The phrase is a cliche: “We’re born alone, and we die alone”.
Some minority of people may, by mishap, despite our best efforts as a society, die alone. But mostly they are nursed in their deathbeds.
But actually, literally, absolutely no one is ever born alone. Even in the extreme case, the most isolated birth possible, the baby is still not born alone. The mother is, by definition, always there. My sister recently gave birth to twins. So there were three people involved intimately in the event, at the level of direct participation, then a circle around them of professional carers, mixed with family members, who would have willingly ripped their own hearts out to prevent harm to the newborns or their mother, and around them a broader community all emotionally invested in the well being of the family unit. This is all fairly typical.
If we apply the principle of charity and attempt to find the kernel of truth in this statement, we might say that what they are referring to is the uniqueness of our experience. Your mother might be there physically with you, but she remains a separate consciousness, a whole other person, trapped in her own body, from which you have now been expelled, exiled into your own bag of skin. The bitterness in the phrase, then, speaks of an unsatiated desire for an impossible union, a dissolution of multiple selves into one. But would not that simply create a super consciousness, now occupying two bodies, but as alone as ever?
It is the impossible desire to transcend the self and its finitude, without losing it’s unique identity — to assimilate and absorb the ones we love, which would obliterate them.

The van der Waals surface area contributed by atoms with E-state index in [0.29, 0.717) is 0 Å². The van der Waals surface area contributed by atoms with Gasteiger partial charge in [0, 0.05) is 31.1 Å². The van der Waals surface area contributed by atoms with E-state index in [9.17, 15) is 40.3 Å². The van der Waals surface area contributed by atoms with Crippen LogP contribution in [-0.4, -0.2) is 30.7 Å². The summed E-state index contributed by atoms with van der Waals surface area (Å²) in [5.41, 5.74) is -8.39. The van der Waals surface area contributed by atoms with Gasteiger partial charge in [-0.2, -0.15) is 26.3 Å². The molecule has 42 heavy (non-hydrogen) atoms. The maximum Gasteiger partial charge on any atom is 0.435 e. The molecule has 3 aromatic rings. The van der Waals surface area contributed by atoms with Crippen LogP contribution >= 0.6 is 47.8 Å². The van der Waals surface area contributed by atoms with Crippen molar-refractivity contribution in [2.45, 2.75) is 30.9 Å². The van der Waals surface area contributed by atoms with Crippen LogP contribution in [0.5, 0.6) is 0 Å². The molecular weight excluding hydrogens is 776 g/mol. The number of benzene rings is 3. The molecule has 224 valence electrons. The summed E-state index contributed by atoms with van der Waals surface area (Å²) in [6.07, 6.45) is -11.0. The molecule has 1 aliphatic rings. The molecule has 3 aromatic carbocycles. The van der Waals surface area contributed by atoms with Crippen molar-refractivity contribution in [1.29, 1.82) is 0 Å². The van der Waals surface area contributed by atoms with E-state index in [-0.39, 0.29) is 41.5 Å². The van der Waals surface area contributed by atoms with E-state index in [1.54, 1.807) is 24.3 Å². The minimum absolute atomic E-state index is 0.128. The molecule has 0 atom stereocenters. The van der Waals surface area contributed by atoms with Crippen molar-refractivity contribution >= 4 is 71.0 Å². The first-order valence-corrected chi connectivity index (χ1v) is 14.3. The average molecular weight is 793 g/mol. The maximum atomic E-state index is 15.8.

This phrase is an expression not of reality, but of an ideology of obsessive individualism, in which vulnerability, the need for kindness and love, are taboo, in which we remain infantilised, unable to navigate the boundaries between ourselves and the world, between ourselves and other people — to see them as a seams, rather than as barriers.
The error is similar to that made by those who declare that we cannot have free will, since decisions are merely the results of charge levels and random outcomes in subatomic particles in atoms in the molecules in the cells in our organs in our bodies. But if we believe we are our bodies, then we are those atoms, those charge levels, those random outcomes, and the decisions are ours. Implicit in the position that physicality negates free will is the yearning for some kind of self that is both separate from yet identical to the embodied (and deeply connected) self we experience being each day.
You are not alone. You have choices. Don’t let the booming voice of ideology tell you otherwise.